In the year since Nepal was hit by its biggest earthquake in 80 years, the American Jewish Joint Distribution Committee’s (JDC) relief efforts have directly impacted over 49,000 Nepalis, with a special focus on empowering women in the areas of livelihood and health. Five new community centers have been established by JDC with local partners, serving hundreds of women and their families with childcare, psychosocial counseling, and tools and skill training. Recent seminars trained women to weave local materials into rugs and cushions for purchase by Kathmandu businesses and instructed local women community health volunteers in safer motherhood and neonatal care methods. To date, 80 percent of the $2.4 million raised in donations from the Jewish Federations of North America and tens of thousands of individual donors has been invested by JDC in Nepali emergency and recovery efforts.
‘As we’ve learned from our experiences in other disasters, women, though hardest hit by a crisis, are critical to the recovery of families, communities, and nations in challenging times,’ said Mandie Winston, director of JDC’s Disaster Response and International Development Program. ‘Together with our local partners, we have deployed a variety of programs including these new community centers to bring Nepali women together in the spirit of mutual support and empowerment.’
When the earthquake hit Nepal, 63-year-old Bimla, a farmer, returned from the fields to find her home destroyed. Living in a temporary shelter for the past 11 months and unable to return to farming, she recently completed weaving training at a JDC-established community center. ‘This training has brought me new joy. To be able to be with other women in the community and share common experiences have given me strength,’ said Bimla. JDC has long deployed a community center model — where a variety of human and cultural services are developed around vulnerable and evolving communities — among Jewish and non-sectarian populations. These include a network of Jewish Community Centers developed in emerging Jewish communities in the former Soviet Union as well as Community Cafes for displaced people in Japan after the tsunami and earthquake in 2011 and a series of multi-purpose community centers developed in Sri Lanka after the Indian Ocean Tsunami in 2004.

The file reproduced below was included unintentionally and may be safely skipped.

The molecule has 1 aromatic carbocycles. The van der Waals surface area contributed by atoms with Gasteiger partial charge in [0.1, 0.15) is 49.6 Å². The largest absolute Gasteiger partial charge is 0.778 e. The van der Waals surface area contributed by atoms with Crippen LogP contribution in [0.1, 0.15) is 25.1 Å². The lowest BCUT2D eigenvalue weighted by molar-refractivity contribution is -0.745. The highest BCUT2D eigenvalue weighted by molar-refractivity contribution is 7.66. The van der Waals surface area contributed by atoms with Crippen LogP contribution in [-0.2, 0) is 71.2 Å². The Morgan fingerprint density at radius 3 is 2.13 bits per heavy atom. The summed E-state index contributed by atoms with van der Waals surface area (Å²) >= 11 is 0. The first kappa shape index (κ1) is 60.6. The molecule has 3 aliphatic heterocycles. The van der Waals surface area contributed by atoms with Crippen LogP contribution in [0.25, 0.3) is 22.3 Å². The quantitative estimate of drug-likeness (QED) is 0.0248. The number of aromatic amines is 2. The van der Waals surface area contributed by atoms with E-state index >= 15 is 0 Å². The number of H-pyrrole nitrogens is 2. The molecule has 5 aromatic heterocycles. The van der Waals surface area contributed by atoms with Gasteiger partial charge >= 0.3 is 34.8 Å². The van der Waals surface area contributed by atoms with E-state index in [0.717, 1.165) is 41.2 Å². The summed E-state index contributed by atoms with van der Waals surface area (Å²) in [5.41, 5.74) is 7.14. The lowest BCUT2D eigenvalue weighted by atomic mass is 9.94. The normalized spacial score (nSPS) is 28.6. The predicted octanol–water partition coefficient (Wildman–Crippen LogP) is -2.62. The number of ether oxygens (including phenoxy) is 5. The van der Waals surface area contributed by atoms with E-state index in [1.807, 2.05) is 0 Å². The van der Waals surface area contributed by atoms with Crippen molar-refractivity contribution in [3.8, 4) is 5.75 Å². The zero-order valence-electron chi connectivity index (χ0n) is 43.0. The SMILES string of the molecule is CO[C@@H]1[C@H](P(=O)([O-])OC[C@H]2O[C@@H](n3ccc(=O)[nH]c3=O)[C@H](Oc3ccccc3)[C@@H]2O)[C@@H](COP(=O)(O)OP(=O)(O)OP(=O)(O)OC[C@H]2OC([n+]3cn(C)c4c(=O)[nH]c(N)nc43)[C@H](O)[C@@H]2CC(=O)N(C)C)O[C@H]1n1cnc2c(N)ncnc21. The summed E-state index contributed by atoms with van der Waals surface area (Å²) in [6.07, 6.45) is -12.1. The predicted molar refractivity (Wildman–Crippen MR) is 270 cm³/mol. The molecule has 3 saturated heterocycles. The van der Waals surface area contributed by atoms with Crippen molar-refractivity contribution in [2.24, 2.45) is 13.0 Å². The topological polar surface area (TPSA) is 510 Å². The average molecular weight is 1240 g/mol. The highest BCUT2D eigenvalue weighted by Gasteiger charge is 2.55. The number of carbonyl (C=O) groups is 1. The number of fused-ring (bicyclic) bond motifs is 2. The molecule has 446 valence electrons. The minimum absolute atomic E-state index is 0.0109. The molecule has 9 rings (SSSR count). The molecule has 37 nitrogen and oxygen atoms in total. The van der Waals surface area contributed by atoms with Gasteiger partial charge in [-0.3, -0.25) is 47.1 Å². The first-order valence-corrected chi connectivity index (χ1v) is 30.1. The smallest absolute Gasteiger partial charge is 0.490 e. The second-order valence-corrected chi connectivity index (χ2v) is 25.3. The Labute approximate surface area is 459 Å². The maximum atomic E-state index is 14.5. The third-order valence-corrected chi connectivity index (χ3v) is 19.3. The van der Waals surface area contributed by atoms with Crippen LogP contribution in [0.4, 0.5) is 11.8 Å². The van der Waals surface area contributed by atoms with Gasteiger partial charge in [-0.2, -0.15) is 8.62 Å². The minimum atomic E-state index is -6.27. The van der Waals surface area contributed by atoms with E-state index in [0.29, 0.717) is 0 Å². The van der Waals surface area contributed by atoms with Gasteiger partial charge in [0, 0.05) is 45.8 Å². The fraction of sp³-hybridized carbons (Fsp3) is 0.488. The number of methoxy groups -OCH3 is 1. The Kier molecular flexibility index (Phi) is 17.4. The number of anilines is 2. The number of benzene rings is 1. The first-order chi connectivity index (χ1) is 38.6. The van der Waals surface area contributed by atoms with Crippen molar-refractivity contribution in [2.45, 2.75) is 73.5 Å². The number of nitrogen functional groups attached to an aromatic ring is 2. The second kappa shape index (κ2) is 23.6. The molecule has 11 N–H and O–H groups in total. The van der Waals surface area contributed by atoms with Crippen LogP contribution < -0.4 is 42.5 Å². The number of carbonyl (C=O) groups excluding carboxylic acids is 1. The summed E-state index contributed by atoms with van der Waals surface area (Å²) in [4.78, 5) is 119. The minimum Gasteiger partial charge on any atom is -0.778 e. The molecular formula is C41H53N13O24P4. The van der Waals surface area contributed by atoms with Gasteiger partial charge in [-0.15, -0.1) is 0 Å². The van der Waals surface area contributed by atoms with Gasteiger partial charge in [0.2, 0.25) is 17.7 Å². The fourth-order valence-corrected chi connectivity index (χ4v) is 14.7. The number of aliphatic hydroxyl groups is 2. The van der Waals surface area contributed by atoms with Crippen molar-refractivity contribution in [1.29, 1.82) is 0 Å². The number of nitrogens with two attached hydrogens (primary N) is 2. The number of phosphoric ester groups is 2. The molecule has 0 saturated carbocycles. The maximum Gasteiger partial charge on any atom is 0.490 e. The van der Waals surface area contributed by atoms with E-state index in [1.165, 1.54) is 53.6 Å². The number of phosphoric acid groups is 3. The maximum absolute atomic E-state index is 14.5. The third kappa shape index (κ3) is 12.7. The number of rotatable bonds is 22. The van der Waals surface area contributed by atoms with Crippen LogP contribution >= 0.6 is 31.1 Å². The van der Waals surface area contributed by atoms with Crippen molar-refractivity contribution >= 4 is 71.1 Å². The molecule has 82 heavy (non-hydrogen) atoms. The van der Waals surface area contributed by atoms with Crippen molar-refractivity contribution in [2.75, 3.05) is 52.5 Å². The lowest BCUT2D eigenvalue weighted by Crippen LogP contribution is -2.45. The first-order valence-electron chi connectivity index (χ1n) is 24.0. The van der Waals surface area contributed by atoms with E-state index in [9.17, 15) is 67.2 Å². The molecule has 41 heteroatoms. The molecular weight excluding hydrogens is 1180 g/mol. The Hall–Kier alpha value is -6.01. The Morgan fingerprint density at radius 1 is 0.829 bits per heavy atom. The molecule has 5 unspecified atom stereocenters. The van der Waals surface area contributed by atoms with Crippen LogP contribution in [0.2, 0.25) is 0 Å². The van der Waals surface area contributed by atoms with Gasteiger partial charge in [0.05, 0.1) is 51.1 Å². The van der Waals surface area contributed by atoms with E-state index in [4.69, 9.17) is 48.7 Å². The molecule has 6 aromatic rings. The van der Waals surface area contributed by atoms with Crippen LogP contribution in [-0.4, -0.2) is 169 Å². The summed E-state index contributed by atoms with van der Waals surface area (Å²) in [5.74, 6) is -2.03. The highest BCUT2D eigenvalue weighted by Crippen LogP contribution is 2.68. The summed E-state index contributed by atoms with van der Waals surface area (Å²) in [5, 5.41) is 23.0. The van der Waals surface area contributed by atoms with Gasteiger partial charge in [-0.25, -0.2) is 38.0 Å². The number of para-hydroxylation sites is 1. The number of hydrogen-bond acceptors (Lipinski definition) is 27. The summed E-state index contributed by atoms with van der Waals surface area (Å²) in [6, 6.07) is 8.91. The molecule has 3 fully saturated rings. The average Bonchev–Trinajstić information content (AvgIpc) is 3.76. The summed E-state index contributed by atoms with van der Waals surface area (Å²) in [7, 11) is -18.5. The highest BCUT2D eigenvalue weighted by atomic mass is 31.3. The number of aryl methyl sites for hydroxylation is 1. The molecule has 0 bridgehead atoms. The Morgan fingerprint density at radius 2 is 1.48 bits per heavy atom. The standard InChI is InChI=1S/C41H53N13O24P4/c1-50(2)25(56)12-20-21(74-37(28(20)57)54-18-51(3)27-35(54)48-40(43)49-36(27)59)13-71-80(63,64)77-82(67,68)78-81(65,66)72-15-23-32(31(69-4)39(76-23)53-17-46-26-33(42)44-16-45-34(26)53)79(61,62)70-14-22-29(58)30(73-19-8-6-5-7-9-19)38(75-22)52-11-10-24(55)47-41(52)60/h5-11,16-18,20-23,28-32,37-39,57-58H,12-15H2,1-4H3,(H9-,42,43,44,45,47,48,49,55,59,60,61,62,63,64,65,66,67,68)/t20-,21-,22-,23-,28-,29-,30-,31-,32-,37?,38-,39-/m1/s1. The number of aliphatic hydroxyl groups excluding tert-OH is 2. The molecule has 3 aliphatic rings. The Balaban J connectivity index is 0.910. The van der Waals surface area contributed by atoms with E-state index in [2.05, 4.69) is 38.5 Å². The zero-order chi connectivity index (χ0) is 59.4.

JDC has also focused on livelihood development, disaster mitigation, public health access, and education in Nepal. JDC, working with local partners, has built resiliency among more than 3,000 people in over 20 vulnerable villages in the event of future disasters through youth leadership, strategic disaster planning, and community empowerment programs. JDC is additionally supporting the reconstruction and upgrade of two medical clinics in the Dolakha district. The clinics, scheduled to open by June 2016, will serve more than 4,700 Nepalis, providing maternal care, orthopedic treatment, and other services. To date, JDC has delivered shelter supplies, hygiene items, medical supplies, clean water, and food to over tens of thousands of people living in the country’s most remote and hard hit areas.
JDC’s Nepal relief partners include: The Afya Foundation, All India Disaster Mitigation Institute, Heart to Heart International, Homenet, IDF Field Hospital, Integrated Development Society -; Nepal, Israel Trauma Coalition, Magen David Adom, NATAN, Possible Health, Rural Reconstruction Nepal, Teach for Nepal, Tevel b’Tzedek, and UNICEF.
JDC’s disaster response and recovery efforts in Nepal are made possible thanks to the generous support of the Jewish Federations of North America as well as thousands of individual donors and foundations. JDC has provided immediate relief and long-term assistance to victims of natural and manmade disasters around the globe, including the Philippines, Haiti, Japan, and South Asia after the Indian Ocean Tsunami, and continues to operate programs designed to rebuild infrastructure and community life in disaster-stricken regions.